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Rio's pitch for tone, tourism
The Miami Herald / February 20, 1996

By Larry Luxner

RIO DE JANEIRO, Brazil -- If Rio's hoteliers have their way, the city now known throughout the world for sun, sex and samba will soon be remade into South America's culture and sports capital -- a transformation crowned by nothing less than the 2004 Summer Olympics.

"Rio cannot compete as a resort anymore. A city of 10 million people cannot be a resort," said Albao Bezerra de Mello, president of Rio's influential Asociacao de Hoteis de Turismo (Tourist Hotel Association). "We have to resell the city's image. People already know about Sugarloaf Mountain, the beaches and the mulattas. What they don't know is that we have more than 60 museums. We think Rio can be a very important center of a new kind of tourism, and a big center for sports events."

Others disagree, however. One Brazilian tour operator living in Miami said scrapping Rio's time-honored image of Carnaval and girls strolling along Copacabana Beach in "dental-floss" bikinis would be unrealistic and counter-productive. "A few museums does not culture make," said the travel specialist who declined to be identified, adding that "if want tourists really want to see is culture, they can go to Paris or Madrid."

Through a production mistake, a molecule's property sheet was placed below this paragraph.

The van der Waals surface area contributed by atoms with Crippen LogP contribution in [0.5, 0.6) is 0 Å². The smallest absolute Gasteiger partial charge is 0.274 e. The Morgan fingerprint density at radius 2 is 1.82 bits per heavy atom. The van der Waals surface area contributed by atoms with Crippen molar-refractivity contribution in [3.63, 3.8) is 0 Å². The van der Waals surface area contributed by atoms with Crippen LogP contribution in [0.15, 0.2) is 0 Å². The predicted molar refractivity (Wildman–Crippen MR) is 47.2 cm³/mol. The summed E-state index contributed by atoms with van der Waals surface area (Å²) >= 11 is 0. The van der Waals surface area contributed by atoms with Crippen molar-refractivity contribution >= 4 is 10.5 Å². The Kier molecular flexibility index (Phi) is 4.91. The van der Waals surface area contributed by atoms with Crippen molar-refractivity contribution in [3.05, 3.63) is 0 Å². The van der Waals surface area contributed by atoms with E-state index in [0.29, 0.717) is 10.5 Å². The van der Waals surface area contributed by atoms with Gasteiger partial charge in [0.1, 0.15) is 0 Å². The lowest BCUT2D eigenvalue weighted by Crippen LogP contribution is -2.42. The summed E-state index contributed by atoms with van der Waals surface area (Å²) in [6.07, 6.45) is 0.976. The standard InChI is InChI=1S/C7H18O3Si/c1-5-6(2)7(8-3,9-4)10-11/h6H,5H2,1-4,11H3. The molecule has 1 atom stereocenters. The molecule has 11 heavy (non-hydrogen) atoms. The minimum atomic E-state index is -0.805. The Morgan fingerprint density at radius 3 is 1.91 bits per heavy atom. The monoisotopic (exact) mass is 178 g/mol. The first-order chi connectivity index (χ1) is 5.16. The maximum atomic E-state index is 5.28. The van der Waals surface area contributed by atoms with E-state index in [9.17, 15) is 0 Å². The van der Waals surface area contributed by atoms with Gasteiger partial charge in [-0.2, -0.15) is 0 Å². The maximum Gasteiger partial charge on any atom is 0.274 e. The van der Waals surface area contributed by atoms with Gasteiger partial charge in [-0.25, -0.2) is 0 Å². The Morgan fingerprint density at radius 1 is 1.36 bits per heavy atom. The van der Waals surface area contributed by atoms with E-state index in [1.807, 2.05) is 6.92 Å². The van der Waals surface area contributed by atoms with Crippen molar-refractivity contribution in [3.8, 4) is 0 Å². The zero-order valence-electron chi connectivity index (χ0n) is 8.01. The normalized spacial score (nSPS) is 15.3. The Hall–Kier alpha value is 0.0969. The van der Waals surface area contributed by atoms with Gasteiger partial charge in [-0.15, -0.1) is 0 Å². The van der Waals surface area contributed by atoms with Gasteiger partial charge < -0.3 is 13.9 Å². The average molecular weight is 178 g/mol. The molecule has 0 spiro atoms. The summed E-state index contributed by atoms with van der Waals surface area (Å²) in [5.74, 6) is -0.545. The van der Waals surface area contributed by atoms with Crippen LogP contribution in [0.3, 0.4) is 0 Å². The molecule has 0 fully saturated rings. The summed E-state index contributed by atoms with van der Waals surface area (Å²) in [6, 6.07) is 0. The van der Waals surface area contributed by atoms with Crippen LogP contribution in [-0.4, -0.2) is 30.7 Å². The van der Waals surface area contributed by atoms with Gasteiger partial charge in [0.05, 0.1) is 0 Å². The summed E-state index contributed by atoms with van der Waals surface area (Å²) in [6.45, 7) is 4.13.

Fueling the controversy over Rio's future is a precipitious drop in tourist arrivals ever since an epidemic of violent street crime swept through the metropolis, tarnishing its image worldwide. At one time, nearly all visitors coming to Brazil came through Rio. Now, according to hoteliers, that number is down to 46%.

City fathers are hoping that a plan to lure the 2004 Summer Olympics to Rio de Janeiro will give Rio hoteliers a badly needed boost. The fact that the event is also being sought by Capetown, Copenhagen, Hong Kong and San Juan, Puerto Rico, doesn't seem to bother them, especially since Rio recently won strong words of praise from the Metro Atlanta Chamber of Commerce, which is coordinating private-sector initiatives for the 1996 Olympics and wants to foster Atlanta-Rio business ties. While the 10-member delegation visiting Brazil last October stopped short of publicly endorsing Rio as the site for the 2004 Olympics, it did give the Tourist Hotel Association cause for optimism.